Judith Butler, world renowned scholar and writer, speaks on "The Academic and Cultural Boycott" of Israel during Israeli Apartheid Week in Toronto, March 9, 2011.
More than 500 attended the talk, with some students lining up four hours early to secure a front-row seat for the evening lecture. Butler said that she decided to take a more public and explicit stance about two and a half years ago when she signed on to the boycott, divestment and sanctions (BDS) campaign. She says, that in the wake of ineffectual actions on the part of international organizations and state governments, "BDS is the only way that citizens can call for the enforcement of international law."
When asked about the role of academics in political struggles, she said, "I think academics have to ally with other cultural workers -- with artists and other public figures -- who are regularly invited to Israeli institutions or to collaborate on projects in Israel." She said that after a visit to Israel in 2004, her speaking engagement was interpreted as indicating her opposition to the boycott idea. She subsequently decided not to visit Israel for a number of years. She took a more explicit stand in 2008 after she worked out her own position "and when BDS revised some of its position."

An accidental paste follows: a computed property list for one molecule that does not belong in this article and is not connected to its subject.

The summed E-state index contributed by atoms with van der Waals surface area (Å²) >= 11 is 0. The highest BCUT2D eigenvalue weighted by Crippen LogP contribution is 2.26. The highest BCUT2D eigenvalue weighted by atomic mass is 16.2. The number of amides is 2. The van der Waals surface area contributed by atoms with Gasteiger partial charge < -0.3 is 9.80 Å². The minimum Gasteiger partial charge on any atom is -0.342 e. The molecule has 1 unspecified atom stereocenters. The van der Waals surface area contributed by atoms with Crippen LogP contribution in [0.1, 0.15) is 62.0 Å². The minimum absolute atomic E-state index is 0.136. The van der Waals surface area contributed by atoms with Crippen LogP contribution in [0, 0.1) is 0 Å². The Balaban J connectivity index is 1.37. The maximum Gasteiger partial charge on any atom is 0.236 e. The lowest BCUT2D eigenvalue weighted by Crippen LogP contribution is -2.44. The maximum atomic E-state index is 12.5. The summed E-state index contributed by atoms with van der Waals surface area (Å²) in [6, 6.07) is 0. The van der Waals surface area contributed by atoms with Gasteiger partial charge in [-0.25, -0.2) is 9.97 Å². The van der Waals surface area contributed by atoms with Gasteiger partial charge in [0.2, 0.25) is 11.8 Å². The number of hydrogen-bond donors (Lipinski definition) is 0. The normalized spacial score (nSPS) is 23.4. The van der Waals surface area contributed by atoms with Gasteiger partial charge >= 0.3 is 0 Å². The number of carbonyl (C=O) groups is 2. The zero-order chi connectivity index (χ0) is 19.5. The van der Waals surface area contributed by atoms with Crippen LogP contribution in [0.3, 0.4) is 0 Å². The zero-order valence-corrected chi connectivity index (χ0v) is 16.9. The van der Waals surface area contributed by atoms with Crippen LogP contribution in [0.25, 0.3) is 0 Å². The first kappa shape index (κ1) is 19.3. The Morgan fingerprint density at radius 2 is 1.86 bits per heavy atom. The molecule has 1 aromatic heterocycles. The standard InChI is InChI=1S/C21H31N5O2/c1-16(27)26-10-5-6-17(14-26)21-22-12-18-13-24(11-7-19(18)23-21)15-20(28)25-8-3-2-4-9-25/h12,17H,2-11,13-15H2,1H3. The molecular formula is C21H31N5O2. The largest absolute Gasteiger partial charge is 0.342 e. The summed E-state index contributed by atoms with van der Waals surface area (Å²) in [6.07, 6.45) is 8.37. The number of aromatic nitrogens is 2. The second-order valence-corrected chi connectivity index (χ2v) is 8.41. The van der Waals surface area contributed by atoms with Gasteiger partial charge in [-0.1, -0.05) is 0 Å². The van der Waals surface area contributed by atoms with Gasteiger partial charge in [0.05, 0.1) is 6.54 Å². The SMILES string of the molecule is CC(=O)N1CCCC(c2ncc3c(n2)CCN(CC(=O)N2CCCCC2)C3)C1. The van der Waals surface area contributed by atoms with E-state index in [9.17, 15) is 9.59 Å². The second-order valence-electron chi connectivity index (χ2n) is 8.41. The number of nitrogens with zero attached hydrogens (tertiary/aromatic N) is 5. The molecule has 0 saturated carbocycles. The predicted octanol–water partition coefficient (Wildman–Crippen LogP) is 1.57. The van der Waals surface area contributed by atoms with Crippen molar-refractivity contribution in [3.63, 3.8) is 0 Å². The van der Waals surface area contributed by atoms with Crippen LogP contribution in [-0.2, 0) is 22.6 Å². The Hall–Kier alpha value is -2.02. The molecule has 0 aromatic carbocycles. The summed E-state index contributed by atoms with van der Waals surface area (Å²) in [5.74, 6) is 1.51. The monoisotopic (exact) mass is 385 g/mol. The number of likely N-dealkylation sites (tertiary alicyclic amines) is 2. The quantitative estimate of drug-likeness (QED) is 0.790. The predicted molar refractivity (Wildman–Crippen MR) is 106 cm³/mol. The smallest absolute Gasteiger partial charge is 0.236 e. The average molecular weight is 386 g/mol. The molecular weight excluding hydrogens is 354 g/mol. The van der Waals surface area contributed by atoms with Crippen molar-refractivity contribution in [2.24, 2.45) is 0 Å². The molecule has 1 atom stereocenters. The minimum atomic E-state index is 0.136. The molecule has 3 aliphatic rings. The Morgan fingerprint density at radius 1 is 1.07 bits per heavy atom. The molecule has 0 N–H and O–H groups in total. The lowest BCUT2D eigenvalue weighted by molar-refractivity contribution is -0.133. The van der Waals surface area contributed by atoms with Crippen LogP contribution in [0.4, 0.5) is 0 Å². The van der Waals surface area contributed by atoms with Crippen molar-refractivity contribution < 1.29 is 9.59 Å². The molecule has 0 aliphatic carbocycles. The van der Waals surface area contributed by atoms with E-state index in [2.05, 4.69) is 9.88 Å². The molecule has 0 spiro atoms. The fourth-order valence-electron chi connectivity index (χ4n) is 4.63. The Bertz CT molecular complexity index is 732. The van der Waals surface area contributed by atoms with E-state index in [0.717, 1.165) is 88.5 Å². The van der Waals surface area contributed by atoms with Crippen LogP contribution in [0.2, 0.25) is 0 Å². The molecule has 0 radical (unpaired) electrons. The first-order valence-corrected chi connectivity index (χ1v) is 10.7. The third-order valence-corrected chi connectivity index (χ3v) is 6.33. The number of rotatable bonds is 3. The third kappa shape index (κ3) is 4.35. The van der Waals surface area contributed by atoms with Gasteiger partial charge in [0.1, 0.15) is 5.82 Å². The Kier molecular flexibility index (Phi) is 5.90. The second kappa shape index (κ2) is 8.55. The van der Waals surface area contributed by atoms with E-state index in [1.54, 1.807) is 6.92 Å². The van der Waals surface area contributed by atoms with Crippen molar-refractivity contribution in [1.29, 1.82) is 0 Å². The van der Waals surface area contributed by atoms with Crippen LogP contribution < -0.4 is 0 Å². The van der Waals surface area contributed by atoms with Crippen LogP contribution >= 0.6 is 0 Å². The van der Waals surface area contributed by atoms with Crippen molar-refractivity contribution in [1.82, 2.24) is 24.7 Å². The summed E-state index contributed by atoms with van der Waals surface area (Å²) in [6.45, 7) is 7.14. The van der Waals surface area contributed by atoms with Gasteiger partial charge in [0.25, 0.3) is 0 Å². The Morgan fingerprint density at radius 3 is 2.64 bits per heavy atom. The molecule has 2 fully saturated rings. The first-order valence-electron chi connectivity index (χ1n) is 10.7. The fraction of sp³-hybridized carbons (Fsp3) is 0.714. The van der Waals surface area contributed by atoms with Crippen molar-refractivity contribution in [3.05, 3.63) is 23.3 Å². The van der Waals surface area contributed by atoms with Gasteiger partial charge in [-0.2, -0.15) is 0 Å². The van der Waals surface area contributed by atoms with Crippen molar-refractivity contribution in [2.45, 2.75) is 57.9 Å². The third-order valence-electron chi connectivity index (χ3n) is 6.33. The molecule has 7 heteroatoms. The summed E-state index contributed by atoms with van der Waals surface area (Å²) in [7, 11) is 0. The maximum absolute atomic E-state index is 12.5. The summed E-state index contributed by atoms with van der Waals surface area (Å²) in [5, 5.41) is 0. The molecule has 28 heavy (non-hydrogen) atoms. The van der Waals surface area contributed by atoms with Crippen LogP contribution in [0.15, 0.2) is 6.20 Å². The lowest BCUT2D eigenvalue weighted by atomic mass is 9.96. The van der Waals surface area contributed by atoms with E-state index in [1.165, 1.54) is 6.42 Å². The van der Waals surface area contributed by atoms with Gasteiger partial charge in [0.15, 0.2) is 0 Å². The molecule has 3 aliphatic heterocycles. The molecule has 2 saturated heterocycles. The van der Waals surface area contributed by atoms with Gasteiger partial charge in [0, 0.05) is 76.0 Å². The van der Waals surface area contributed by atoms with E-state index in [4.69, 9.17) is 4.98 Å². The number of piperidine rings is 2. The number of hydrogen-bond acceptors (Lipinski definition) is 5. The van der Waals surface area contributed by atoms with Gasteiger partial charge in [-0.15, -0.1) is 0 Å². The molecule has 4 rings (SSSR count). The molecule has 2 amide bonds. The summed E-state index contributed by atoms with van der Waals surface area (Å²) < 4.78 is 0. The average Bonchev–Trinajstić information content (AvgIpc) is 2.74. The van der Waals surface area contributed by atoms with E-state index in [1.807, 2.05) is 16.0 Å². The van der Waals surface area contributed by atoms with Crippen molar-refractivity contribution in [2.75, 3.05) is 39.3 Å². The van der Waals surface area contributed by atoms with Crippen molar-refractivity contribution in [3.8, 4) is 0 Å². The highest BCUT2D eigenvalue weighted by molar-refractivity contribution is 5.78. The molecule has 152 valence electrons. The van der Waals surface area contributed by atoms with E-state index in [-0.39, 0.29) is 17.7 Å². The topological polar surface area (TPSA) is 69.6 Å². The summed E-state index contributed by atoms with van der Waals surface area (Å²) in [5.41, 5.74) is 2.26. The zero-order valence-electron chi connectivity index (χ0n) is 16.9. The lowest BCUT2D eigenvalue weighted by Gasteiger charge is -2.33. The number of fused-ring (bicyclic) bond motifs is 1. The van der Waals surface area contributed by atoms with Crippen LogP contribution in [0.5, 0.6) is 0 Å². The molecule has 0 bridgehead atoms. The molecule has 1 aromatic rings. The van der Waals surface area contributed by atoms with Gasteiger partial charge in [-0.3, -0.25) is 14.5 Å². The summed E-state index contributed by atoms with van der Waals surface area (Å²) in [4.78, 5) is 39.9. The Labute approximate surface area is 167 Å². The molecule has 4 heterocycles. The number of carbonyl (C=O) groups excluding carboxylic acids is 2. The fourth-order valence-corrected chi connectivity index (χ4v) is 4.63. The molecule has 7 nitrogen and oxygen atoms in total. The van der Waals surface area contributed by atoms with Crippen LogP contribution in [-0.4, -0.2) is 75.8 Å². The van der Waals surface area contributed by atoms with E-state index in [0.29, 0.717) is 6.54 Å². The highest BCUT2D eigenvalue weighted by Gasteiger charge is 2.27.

BDS in the United Kingdom initially targeted not only Israeli institutions, but individuals too and differentiated between "righteous" and iniquitous, apartheid-supporting Israelis. In the lecture, she joked that she always thought that "righteous" was a bad word. BDS then narrowed its focus to Israeli institutions and government initiatives that support the illegal occupation of Palestinian lands.
Butler says, "Now I will go to Palestine and I will speak at Birzeit [University in Ramallah] or other Palestinian institutions. I visit the Freedom Theatre of Jenin and I collaborate with a number of people at Birzeit University."
In her lecture, she said that a driving force in the BDS movement, among civil society organizations in Palestine, is the Women's Studies Department at Birzeit.
She continues, "But I will not speak at Israeli institutions. And, I think, that if there was an Israeli institution that came out explicitly against the occupation -- really held to that position, publicly and consistently -- I would consider speaking at such an institution. But to speak at an institution that does not oppose the occupation is to participate in the normalization of the occupation, so it's impossible at this point in history."
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